Last week, several people emailed me to make sure I had seen Mini Metro, a simple but absorbing transit game that’s come out in alpha.
Between deadlines, I played a little, but in two hours we reached a win-win condition: The program was sure it had beaten me, and I was pretty sure I’d exhausted its possibilities.
The deal here is that you can draw lines but you can’t site stations. You build your first humming three-station metro, but then new stations just appear, further and further out, emitting graphical screams until you extend lines to serve them.
Each line has just one vehicle on it, so as the line is extended its frequency drops, so it visits each station less often, increasing the risk of crowding. That's accurate in its own way: Under any fixed budget, frequency and extent are inversely related.
Survive enough time and you’ll get upgrades: an additional line, or a chance to increase a line’s speed and capacity so that it drains its stations more often.
But it’s not enough. Before you know it, stations are getting overcrowded and when one of them finally fails, remarkably, the game calls this “losing” and ends. You see it as a little clockface loop on a crowded station, in this case the next to last station from the west end of the Blue Line.
You are not offered options to encourage flexible work hours, run shuttle buses, or hire Japanese train-packing specialists. Every round I played ended up in the “station failure” condition.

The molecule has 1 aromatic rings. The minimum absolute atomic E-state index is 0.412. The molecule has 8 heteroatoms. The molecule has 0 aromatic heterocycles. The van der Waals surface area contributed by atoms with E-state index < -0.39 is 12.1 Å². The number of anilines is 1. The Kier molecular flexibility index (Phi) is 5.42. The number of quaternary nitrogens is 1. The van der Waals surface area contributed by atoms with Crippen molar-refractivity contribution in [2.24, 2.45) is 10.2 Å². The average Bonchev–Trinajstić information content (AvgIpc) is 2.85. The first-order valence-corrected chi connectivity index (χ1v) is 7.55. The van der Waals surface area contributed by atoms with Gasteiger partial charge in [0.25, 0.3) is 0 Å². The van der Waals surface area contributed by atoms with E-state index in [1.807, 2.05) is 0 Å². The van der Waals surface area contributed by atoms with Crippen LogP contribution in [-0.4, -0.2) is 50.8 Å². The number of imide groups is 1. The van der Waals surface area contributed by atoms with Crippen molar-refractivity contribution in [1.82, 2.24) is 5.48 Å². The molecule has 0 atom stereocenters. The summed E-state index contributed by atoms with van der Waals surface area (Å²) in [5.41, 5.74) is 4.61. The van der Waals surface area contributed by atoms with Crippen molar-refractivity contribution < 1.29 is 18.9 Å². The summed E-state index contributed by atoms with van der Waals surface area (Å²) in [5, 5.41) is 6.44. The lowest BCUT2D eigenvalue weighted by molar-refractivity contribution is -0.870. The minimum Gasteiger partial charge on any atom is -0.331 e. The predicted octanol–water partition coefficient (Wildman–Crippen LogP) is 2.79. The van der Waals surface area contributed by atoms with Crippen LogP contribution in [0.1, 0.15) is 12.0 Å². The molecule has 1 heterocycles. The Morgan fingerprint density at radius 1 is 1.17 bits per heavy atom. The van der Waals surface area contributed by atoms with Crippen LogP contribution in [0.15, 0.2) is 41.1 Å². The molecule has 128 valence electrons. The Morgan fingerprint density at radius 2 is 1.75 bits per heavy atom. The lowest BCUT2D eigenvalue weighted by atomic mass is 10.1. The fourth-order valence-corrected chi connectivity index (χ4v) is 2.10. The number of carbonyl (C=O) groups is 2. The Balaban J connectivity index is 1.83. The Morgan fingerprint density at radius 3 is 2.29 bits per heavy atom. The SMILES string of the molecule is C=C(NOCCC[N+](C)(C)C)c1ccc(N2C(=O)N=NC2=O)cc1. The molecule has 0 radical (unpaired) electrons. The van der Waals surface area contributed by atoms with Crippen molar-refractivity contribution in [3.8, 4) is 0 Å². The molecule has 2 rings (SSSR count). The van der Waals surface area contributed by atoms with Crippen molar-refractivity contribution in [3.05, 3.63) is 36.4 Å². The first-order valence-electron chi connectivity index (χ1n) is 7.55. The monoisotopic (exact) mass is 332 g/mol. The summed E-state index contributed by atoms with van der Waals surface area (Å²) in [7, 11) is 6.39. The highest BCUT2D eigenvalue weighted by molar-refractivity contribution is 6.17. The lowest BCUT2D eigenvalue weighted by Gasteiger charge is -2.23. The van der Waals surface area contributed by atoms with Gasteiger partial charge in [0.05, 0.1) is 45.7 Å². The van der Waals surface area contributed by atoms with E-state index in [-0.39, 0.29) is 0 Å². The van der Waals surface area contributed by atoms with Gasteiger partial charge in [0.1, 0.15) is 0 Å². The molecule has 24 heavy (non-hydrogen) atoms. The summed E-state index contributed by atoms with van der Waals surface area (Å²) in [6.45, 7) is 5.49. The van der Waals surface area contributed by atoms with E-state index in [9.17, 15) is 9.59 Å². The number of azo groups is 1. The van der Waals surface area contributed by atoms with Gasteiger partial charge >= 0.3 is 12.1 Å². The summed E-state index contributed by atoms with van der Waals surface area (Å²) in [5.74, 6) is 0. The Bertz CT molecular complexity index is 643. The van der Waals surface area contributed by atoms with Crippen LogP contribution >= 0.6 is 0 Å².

There's plenty of nonsense here. Optimizing for capacity is a very different problem than optimizing for customer utility or freedom. With a single train on each line, you add capacity by doubling up lines at key stations, or sometimes by creating odd loops whose purpose is to visit each station often, not necessarily run straight lines that would be useful to the customer. In the session above, a looping downtown shuttle seemed useful, for example, though these are usually disappointing in reality. Still ...
There are may ways to construct a transit game, but if you want it simple and sexy, a metro game that focuses on capacity is not a bad way to go. What’s more, although many of the assumptions are absurd, the game’s final message is surprisingly accurate: Politicians demand that transit systems spread out but not that they provide enough intensity -- whether that means frequency, speed, or in this case capacity. Transit agencies are always being told to spread themselves thin.
In Mini Metro, the relentless appearance of new stations (often in awkward and expensive places) mimics this constant pressure on transit agencies to spread out horizontally. The slow trickle of funding – most of it spent just keeping up with that spread – is never enough to stop overcrowding. Sooner or later, transit agencies have to invest in core capacity – new lines or bigger platforms where the failure points are, which is often downtown. But to too many local leaders, that’s read as “spending too much money downtown instead of in the neighborhoods,” or "they already have a transit line, so why are they getting another when my district/city/ward has none?"
That's why Los Angeles's crucial new downtown rail link is called the Regional Connector, emphasizing (truly) that the whole region benefits from it. Toronto is considering renaming its proposed “downtown relief line” for similar reasons.
Imagine how a campaign to get every city councilor playing a well-designed game might raise consciousness.